Dressed to Kill and Silent Hill Elevate the Horror of Enclosed Spaces” width=”560″/>
I’m not a particularly phobia-laden gal. Heights don’t bother me all that much. I can’t say I’m too wild about bugs, although that’s a mild fear I’ve tried to conquer by visiting the Orkin Bug Zoo at the Smithsonian (why an extermination company would sponsor a bug zoo is a bit beyond me, but oh well). I have this… thing about detached wet hair, but really, how often does one encounter detached wet hair in a day, J-horror films aside? Overall, I’d have to say that my biggest phobia has to do with elevators and the fact that I simply don’t like them very much. I simply don’t trust them. They shudder and shake and they make weird noises. Every time I’m in one, I’m sure the cable is going to snap and the stupid thing is going to plummet to the bottom of the shaft and I’ll splat… although if cartoon blood came splashing out of the crashed elevator like it did in Earthquake, it might be worth it. I’ve certainly been in some wonky elevators that have made passengers noticeably anxious; heck, I even got stuck in one for a good ten or so nerve-wracking minutes. My distrust of them doesn’t always prevent me from getting in them, but when I do you can bet that I’ll be reading the inspection certificate and wondering to myself, “Does the combined weight of me and my fellow passengers exceed the limit? Dammit, why did I have so many Goldfish snack crackers today? Those little orange bastards will send me rocketing to my doom!”
I’m not sure, exactly, from where my mild elevator phobia was born. I wasn’t trapped in one for hours and hours as a child. I’ve never been attacked in one, nor have I ever seen anyone attacked in one. I wonder, did it come about after I watched one of these horror movies too many times? If there’s anything they’ve taught me, it’s that the ol’ plummet-splat should probably be the least of my worries when it comes to elevators.
(1980) – From a purely aesthetic perspective, there’s a lot to love in
Stanley Kubrick’s adaptation of Stephen King’s haunted
house/daddy-goes-nutso novel. Art and terror combine to produce one of the most
terrifying and bizarre images in the entire horror genre: The tidal
wave of blood that rushes from the Overlook’s elevators. The scene
occurs during Danny’s first vision: Blood silently pours from the
closed elevator doors and it just keeps coming. It begins to fill the
hallway, washing away furniture and splashing up over the camera. The
impossibility of it — where is it all coming from? — and the eerie
silence set the tone for the rest of the movie, and that tone is one of
quiet but unrelenting terror.
Dressed to Kill
(1980) – It’s been many a moon since I’ve seen Brian De Palma’s
slasheresque thriller, and as such my memories are quite hazy. Well,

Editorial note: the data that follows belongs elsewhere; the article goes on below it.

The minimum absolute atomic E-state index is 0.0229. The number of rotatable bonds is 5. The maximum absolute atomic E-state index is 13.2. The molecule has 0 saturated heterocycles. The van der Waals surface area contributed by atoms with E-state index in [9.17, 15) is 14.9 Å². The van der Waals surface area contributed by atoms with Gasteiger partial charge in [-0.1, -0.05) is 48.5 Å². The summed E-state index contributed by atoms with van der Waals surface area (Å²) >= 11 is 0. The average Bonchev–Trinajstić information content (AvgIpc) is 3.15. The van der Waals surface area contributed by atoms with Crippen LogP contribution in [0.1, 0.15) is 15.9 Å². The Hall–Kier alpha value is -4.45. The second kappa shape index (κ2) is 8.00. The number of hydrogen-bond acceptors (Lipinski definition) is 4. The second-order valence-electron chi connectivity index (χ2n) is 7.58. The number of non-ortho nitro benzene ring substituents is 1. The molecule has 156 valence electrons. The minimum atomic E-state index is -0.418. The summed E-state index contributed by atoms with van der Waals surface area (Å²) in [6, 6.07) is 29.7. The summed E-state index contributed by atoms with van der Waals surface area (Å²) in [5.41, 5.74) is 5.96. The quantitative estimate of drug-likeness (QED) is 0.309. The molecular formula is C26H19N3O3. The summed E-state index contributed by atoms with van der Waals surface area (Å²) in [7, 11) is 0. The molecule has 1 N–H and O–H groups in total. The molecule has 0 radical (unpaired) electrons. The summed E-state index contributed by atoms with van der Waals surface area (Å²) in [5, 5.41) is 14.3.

all but one memory: I certainly remember Angie Dickinson being slashed
to death by a razor-wielding kookadook soon after she steps into an
elevator. It’s a bloody, horrifying sequence that’s been burned into my
brain enough that if I’m ever followed into a lift by someone in
sunglasses and a blonde wig, you can bet I’ll leave a trail of fire
behind me as I blast outta there.
The Lift (1983) – Did you know that there’s a whole movie
based on the premise that elevators are jerks? There is, and it’s so
nice that writer/director Dick Maas made it twice: In 1983 as The Lift in his native Netherlands, and again, in 2001, as Down (aka The Shaft ),
this time an American production featuring stars like Naomi Watts.
Whether you’re on one side of the globe on the other, it doesn’t really
matter… evil elevators will kill you whether you scream for help in
Dutch or in English. We are, after all, the world.
Final Destination 2 (2003) and Resident Evil – The elevators in these movies take a little more, shall we say, proactive role in offing helpless passengers. In Final Destination 2,
these Rube Goldbergian machinations of Death trap a woman’s head between the doors as they close. (Death is hard to outrun.) In Resident Evil, the
more straightforward machinations of a corrupt computer program trying
to purge Umbrella Labs of all human life lead to a woman getting her
head stuck between the doors of an elevator as they close. No matter
how your head gets stuck there, I can tell you that the result is the
same: you go “Ow!”; your head goes “plop.”
Silent Hill (2006) – It’s one thing when you want an elevator to
take you up to your luxury penthouse suite or down to your luxury
basement rumpus room; it’s quite another, however, when it
zips you to the doom that’s waiting for you in the depths of an eeeevil
hospital riddled with all manner of eeeevil nurses and creepy beasties.
That’s what elevators do in Silent Hill. The elevators in Silent Hill are a real bunch of jerks, despite their cries of “Hey man, don’t blame me — I’m just doing my job here.”
I’m not sure whether
repeated viewings of any of these movies would be a help or a hindrance
to my elevator phobia healing process. Perhaps I should just heed the
advice that’s slathered all over the poster for The Lift in what’s undoubtedly one of horror’s greatest taglines: Take the stairs, take the stairs…for God’s sake, take the stairs!
A fan of horror movies and scary stuff, Stacie Ponder started her blog Final Girl so she’d have a platform from which she could tell everyone that, say, Friday the 13th, Part 2 rules. She leads a glamorous life, walking on the razor’s edge of danger and intrigue.Read More